Friday Hack Chat: Breaking Security with Samy Kamkar

[Samy Kamkar] is a hardware hacker extraordinaire. This week, he’s joining us on Hackaday.io for this week’s Hack Chat.

Every week, we find someone interesting that makes or breaks the electronic paraphernalia all around us. We sit them down, and get them to spill the beans on how this stuff works, and how we can get our tools and toys to work for everyone. This is the Hack Chat, and it’s happening this Friday, April 7, at noon PDT (20:0 UTC).

Over the years, [Samy] has demonstrated some incredible skills and brought us some incredible hacks. He defeated chip and pin security on a debit card with a coil of wire, exploited locked computers with a USB gadget, and has more skills than the entire DEF CON CFP review board combined. If you want to know about security, [Samy] is the guy you want to talk to.

Here’s How To Take Part:

join-hack-chatOur Hack Chats are live community events on the Hackaday.io Hack Chat group messaging.

Log into Hackaday.io, visit that page, and look for the ‘Join this Project’ Button. Once you’re part of the project, the button will change to ‘Team Messaging’, which takes you directly to the Hack Chat.

You don’t have to wait until Friday; join whenever you want and you can see what the community is talking about.

Upcoming Hack Chats

We’ve got a lot on the table when it comes to our Hack Chats. On April 14th we’ll be talking custom silicon with SiFive and on April 21st, we’re going to be talking magnets with Nanomagnetics. Making magnets, collecting magnets, playing with magnets, it’ll all be over on the Hack Chat.

PoisonTap Makes Raspberry Pi Zero Exploit Locked Computers

[Samy Kamkar], leet haxor extraordinaire, has taken a treasure trove of exploits and backdoors and turned it into a simple hardware device that hijacks all network traffic, enables remote access, and does it all while a machine is locked. It’s PoisonTap, and it’s based on the Raspberry Pi Zero for all that awesome tech blog cred we crave so much.

PoisonTap takes a Raspberry Pi Zero and configures it as a USB Gadget, emulating a network device. When this Pi-come-USB-to-Ethernet adapter is plugged into a computer (even a locked one), the computer sends out a DHCP request, and PoisonTap responds by telling the machine the entire IPv4 space is part of the Pi’s local network. All Internet traffic on the locked computer is then sent over PoisonTap, and if a browser is running on the locked computer, all requests are sent to this tiny exploit device.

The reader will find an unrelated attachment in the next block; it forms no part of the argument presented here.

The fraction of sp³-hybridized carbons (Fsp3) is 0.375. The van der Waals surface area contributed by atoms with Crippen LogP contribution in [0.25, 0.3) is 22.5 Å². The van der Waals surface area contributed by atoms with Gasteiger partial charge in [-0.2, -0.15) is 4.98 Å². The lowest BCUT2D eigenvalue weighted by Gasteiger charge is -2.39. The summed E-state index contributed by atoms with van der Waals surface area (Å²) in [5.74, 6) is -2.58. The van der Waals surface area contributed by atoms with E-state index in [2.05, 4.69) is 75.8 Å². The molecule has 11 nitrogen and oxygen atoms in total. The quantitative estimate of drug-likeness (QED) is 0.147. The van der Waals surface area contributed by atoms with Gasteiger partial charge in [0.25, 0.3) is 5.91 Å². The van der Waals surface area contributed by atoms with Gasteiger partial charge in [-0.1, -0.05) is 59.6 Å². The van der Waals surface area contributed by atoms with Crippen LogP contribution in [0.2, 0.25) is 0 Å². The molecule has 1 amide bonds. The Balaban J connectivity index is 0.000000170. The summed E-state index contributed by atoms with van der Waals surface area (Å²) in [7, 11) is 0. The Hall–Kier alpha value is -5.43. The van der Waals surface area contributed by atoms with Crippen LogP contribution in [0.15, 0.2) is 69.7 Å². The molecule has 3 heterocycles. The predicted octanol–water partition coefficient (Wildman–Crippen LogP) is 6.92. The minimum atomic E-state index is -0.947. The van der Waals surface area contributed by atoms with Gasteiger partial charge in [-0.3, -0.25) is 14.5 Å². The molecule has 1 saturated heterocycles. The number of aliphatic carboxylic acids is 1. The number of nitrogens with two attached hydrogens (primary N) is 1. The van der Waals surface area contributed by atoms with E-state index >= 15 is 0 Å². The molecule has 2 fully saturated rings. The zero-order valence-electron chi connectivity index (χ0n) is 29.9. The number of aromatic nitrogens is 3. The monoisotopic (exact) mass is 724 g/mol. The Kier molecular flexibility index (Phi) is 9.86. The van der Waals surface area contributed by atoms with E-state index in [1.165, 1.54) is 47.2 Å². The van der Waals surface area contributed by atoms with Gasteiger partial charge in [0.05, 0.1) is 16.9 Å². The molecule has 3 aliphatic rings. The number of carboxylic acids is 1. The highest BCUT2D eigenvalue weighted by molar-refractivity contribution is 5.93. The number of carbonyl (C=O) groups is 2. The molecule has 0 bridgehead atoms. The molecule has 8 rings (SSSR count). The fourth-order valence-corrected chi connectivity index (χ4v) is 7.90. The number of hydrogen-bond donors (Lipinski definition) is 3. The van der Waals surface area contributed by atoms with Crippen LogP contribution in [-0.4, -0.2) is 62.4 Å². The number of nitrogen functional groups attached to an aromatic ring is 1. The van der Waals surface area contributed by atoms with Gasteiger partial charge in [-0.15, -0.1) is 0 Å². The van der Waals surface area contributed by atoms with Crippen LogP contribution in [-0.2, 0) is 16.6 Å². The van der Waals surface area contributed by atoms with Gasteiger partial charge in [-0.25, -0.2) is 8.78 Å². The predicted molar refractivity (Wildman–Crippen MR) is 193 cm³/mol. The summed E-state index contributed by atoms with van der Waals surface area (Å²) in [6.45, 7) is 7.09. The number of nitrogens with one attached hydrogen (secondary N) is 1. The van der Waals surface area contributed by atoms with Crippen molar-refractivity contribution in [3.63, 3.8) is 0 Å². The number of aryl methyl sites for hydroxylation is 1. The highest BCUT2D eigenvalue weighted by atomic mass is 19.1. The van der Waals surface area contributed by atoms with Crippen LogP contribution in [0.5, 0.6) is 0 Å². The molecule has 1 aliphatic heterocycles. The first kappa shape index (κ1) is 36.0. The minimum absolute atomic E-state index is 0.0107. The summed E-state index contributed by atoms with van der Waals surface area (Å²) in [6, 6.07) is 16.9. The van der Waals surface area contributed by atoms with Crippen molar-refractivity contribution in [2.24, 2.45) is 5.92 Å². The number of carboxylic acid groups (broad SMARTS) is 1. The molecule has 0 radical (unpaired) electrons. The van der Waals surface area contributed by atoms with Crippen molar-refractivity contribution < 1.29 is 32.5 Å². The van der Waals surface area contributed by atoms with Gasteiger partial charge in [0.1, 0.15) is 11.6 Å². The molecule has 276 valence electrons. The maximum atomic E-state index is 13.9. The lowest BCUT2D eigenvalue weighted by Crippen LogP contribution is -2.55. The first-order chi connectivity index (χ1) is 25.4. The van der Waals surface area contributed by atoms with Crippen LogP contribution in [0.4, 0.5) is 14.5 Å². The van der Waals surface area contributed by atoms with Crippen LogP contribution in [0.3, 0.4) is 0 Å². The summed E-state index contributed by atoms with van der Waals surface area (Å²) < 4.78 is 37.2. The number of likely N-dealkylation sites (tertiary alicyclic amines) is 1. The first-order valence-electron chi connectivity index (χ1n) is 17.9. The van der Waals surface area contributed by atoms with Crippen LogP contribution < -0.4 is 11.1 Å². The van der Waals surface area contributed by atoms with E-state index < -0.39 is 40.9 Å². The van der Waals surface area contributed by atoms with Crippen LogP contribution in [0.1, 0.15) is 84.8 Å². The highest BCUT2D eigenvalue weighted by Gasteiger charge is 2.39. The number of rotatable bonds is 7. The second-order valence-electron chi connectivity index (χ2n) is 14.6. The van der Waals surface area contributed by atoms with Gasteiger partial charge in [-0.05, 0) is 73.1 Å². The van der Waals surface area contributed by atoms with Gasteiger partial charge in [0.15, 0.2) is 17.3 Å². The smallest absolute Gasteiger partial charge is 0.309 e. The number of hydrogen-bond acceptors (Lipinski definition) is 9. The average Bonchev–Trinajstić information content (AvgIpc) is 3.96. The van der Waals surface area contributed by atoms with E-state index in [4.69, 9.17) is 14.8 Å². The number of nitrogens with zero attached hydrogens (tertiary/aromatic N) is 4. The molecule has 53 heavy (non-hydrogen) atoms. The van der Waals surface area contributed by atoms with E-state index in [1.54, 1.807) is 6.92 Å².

With all network access going through PoisonTap, cookies are siphoned off, and the browser cache is poisoned with an exploit providing a WebSocket to the outside world. Even after PoisonTap is unplugged, an attacker can remotely send commands to the target computer and force the browser to execute JavaScript. From there, it’s all pretty much over.

Of course, any device designed to plug into a USB port and run a few exploits has a few limitations. PoisonTap only works if a browser is running. PoisonTap does not work on HTTPS cookies with the Secure cookie flag set. PoisonTap does not work if you have filled your USB ports with epoxy. There are a thousand limitations to PoisonTap, all of which probably don’t apply if you take PoisonTap into any office, plug it into a computer, and walk away. That is, after all, the point of this exploit.

As with all ub3r-1337 pen testing tools, we expect to see a version of PoisonTap for sale next August in the vendor area of DEF CON. Don’t buy it. A Raspberry Pi Zero costs $5, a USB OTG cable less than that, and all the code is available on Github. If you buy a device like PoisonTap, you are too technically illiterate to use it.

[Samy] has a demonstration of PoisonTap in the video below.

Continue reading “PoisonTap Makes Raspberry Pi Zero Exploit Locked Computers”